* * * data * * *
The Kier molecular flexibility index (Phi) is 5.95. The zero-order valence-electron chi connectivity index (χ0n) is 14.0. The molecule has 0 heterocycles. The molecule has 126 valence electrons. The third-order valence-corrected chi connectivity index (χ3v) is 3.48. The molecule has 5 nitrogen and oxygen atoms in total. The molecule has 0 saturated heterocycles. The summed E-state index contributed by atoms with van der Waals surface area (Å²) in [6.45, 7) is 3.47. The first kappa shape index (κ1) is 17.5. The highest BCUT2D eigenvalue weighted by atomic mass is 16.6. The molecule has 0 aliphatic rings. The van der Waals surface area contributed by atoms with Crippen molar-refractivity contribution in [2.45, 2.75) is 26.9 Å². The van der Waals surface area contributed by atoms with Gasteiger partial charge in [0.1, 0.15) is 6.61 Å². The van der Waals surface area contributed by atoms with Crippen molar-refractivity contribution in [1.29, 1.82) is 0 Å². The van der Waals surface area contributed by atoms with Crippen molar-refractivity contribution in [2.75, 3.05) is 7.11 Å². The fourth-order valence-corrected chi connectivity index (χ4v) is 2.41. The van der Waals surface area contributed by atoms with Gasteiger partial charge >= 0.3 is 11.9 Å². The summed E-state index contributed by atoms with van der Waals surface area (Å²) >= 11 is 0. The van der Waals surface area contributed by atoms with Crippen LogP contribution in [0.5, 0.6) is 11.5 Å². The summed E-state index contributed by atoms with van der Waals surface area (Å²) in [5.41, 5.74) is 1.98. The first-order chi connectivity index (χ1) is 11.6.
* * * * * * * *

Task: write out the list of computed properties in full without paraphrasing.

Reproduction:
The Kier molecular flexibility index (Phi) is 5.95. The zero-order valence-electron chi connectivity index (χ0n) is 14.0. The molecule has 0 heterocycles. The molecule has 126 valence electrons. The third-order valence-corrected chi connectivity index (χ3v) is 3.48. The molecule has 5 nitrogen and oxygen atoms in total. The molecule has 0 saturated heterocycles. The summed E-state index contributed by atoms with van der Waals surface area (Å²) in [6.45, 7) is 3.47. The first kappa shape index (κ1) is 17.5. The highest BCUT2D eigenvalue weighted by atomic mass is 16.6. The molecule has 0 aliphatic rings. The van der Waals surface area contributed by atoms with Crippen molar-refractivity contribution in [2.45, 2.75) is 26.9 Å². The van der Waals surface area contributed by atoms with Gasteiger partial charge in [0.1, 0.15) is 6.61 Å². The van der Waals surface area contributed by atoms with Crippen molar-refractivity contribution in [1.29, 1.82) is 0 Å². The van der Waals surface area contributed by atoms with Crippen molar-refractivity contribution in [2.75, 3.05) is 7.11 Å². The fourth-order valence-corrected chi connectivity index (χ4v) is 2.41. The van der Waals surface area contributed by atoms with Gasteiger partial charge >= 0.3 is 11.9 Å². The summed E-state index contributed by atoms with van der Waals surface area (Å²) >= 11 is 0. The van der Waals surface area contributed by atoms with Crippen LogP contribution in [0.5, 0.6) is 11.5 Å². The summed E-state index contributed by atoms with van der Waals surface area (Å²) in [5.41, 5.74) is 1.98. The first-order chi connectivity index (χ1) is 11.6.